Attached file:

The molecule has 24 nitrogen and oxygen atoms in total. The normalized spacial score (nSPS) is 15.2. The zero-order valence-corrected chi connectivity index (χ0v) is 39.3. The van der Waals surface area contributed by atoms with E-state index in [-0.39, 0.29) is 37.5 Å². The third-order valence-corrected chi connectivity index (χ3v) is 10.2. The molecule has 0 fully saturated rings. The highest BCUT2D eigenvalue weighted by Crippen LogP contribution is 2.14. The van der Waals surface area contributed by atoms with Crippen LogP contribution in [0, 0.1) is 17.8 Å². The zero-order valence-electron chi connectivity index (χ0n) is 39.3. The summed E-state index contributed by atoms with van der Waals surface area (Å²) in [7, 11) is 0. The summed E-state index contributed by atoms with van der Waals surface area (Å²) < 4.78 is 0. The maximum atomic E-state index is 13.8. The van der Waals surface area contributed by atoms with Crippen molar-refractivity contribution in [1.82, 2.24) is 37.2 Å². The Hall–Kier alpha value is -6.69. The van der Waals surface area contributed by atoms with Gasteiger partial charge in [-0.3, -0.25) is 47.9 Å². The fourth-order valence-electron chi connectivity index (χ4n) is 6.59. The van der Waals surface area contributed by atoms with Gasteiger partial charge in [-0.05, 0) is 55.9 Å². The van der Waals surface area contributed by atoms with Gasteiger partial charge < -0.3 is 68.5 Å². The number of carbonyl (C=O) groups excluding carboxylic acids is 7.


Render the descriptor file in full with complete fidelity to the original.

The molecule has 24 nitrogen and oxygen atoms in total. The normalized spacial score (nSPS) is 15.2. The zero-order valence-corrected chi connectivity index (χ0v) is 39.3. The van der Waals surface area contributed by atoms with E-state index in [-0.39, 0.29) is 37.5 Å². The third-order valence-corrected chi connectivity index (χ3v) is 10.2. The molecule has 0 fully saturated rings. The highest BCUT2D eigenvalue weighted by Crippen LogP contribution is 2.14. The van der Waals surface area contributed by atoms with Crippen LogP contribution in [0, 0.1) is 17.8 Å². The zero-order valence-electron chi connectivity index (χ0n) is 39.3. The summed E-state index contributed by atoms with van der Waals surface area (Å²) in [7, 11) is 0. The summed E-state index contributed by atoms with van der Waals surface area (Å²) < 4.78 is 0. The maximum atomic E-state index is 13.8. The van der Waals surface area contributed by atoms with Crippen molar-refractivity contribution in [1.82, 2.24) is 37.2 Å². The Hall–Kier alpha value is -6.69. The van der Waals surface area contributed by atoms with Gasteiger partial charge in [-0.3, -0.25) is 47.9 Å². The fourth-order valence-electron chi connectivity index (χ4n) is 6.59. The van der Waals surface area contributed by atoms with Gasteiger partial charge in [-0.05, 0) is 55.9 Å². The van der Waals surface area contributed by atoms with Gasteiger partial charge < -0.3 is 68.5 Å². The number of carbonyl (C=O) groups excluding carboxylic acids is 7.